Eighty-six years ago this Thursday, Lenin died. In honor of this historical marker, and because we were drawn to the Cyrillic characters on their labels, we sample two brews from St. Petersburg.
Baltika labels its beers with numbers at the top of their necks. We tried No. 6, the porter, and No. 4, the dark lager. Each was $1.99 in one pint, .9-ounce bottles at Central Market.
The porter weighed in at 7 percent alcohol but didn't feel that robust. It was dark but very easy-drinking. In fact, too many gulps in a row made it taste thin, which is among the least-complimentary adjectives we can apply to beer.
Still, it didn't taste cheap, but we hesitate to fully endorse this one. The hops were prominent and pleasant, and some sips yielded caramel, occasionally a bit of appealing roasted flavor. But others betrayed that complexity, and the beer went back to tasting like a middle-grade lager. As commenter Bruce pointed out a few weeks ago, a beer without a finish is a bad thing, and that's what we have here. We're split on this one. If you've tried it, feel free to add your thoughts in the comments.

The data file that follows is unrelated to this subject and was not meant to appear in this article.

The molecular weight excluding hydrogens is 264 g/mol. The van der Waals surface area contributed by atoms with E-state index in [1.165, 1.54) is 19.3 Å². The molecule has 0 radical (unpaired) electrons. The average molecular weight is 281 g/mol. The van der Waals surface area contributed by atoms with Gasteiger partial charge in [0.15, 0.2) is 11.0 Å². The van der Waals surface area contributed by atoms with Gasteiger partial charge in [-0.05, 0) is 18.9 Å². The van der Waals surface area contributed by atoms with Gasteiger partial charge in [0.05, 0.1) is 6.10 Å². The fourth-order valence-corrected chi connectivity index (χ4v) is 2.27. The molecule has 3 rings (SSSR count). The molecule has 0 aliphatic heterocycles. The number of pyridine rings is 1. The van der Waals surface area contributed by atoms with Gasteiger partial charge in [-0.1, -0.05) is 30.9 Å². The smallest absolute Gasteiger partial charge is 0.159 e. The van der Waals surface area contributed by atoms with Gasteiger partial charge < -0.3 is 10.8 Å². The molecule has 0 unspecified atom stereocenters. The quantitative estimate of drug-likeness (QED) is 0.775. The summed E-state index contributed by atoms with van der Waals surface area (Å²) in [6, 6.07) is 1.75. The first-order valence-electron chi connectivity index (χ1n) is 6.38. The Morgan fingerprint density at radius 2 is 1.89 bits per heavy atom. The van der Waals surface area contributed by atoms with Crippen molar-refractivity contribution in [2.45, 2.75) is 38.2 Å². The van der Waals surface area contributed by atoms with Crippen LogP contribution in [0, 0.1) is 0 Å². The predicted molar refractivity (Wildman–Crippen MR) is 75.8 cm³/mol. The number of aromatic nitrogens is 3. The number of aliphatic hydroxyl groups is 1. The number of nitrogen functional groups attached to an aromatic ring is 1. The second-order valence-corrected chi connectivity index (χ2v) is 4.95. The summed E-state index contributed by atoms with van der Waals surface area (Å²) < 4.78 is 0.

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The dark lager was easier to call. Weighing in at a more modest 5.6 percent alcohol, this one came across much like a Scottish ale: warm, malty, with some strong but restrained hops at the back of the mouth. It's a good brew, but we'd hesitate to recommend it for more than a dessert beer. All the flavors are there, but the malt dominates, far more than expected, certainly.
This "dark lager" bears no resemblance to Samuel Adams's black lager, for instance. Also, it's worth mentioning that No. 4 came with plenty of sediment in the bottle. Not sure we've seen that in a lager before, but we might have missed something.
Thoughts, beer nerds?